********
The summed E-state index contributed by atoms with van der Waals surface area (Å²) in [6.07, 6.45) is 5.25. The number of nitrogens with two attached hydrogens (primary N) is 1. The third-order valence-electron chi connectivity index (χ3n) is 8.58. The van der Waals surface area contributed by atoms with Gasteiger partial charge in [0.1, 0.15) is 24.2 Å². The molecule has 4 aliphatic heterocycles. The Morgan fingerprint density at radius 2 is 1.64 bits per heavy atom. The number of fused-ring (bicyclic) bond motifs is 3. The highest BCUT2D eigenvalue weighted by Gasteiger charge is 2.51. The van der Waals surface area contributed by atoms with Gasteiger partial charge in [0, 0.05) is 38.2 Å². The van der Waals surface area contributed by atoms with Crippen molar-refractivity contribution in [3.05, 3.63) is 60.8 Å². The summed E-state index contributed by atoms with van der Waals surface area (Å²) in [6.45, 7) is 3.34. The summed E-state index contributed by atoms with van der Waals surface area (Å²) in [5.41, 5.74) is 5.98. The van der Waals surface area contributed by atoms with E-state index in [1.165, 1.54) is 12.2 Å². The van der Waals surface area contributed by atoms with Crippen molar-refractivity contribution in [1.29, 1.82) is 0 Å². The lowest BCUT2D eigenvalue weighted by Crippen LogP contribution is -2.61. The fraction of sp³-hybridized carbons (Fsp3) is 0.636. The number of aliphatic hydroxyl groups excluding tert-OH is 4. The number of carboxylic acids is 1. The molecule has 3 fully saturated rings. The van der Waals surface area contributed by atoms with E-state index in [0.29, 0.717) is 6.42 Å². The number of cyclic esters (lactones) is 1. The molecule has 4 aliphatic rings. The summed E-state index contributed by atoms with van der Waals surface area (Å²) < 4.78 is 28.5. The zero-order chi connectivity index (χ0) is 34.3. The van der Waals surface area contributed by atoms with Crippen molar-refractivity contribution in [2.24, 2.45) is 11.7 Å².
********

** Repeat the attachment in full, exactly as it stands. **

The summed E-state index contributed by atoms with van der Waals surface area (Å²) in [6.07, 6.45) is 5.25. The number of nitrogens with two attached hydrogens (primary N) is 1. The third-order valence-electron chi connectivity index (χ3n) is 8.58. The van der Waals surface area contributed by atoms with Gasteiger partial charge in [0.1, 0.15) is 24.2 Å². The molecule has 4 aliphatic heterocycles. The Morgan fingerprint density at radius 2 is 1.64 bits per heavy atom. The number of fused-ring (bicyclic) bond motifs is 3. The highest BCUT2D eigenvalue weighted by Gasteiger charge is 2.51. The van der Waals surface area contributed by atoms with Gasteiger partial charge in [0, 0.05) is 38.2 Å². The van der Waals surface area contributed by atoms with Crippen molar-refractivity contribution in [3.05, 3.63) is 60.8 Å². The summed E-state index contributed by atoms with van der Waals surface area (Å²) in [6.45, 7) is 3.34. The summed E-state index contributed by atoms with van der Waals surface area (Å²) in [5.41, 5.74) is 5.98. The van der Waals surface area contributed by atoms with E-state index in [1.165, 1.54) is 12.2 Å². The van der Waals surface area contributed by atoms with Crippen molar-refractivity contribution in [1.29, 1.82) is 0 Å². The lowest BCUT2D eigenvalue weighted by Crippen LogP contribution is -2.61. The fraction of sp³-hybridized carbons (Fsp3) is 0.636. The number of aliphatic hydroxyl groups excluding tert-OH is 4. The number of carboxylic acids is 1. The molecule has 3 fully saturated rings. The van der Waals surface area contributed by atoms with E-state index in [0.29, 0.717) is 6.42 Å². The number of cyclic esters (lactones) is 1. The molecule has 4 aliphatic rings. The summed E-state index contributed by atoms with van der Waals surface area (Å²) < 4.78 is 28.5. The zero-order chi connectivity index (χ0) is 34.3. The van der Waals surface area contributed by atoms with Crippen molar-refractivity contribution in [2.24, 2.45) is 11.7 Å².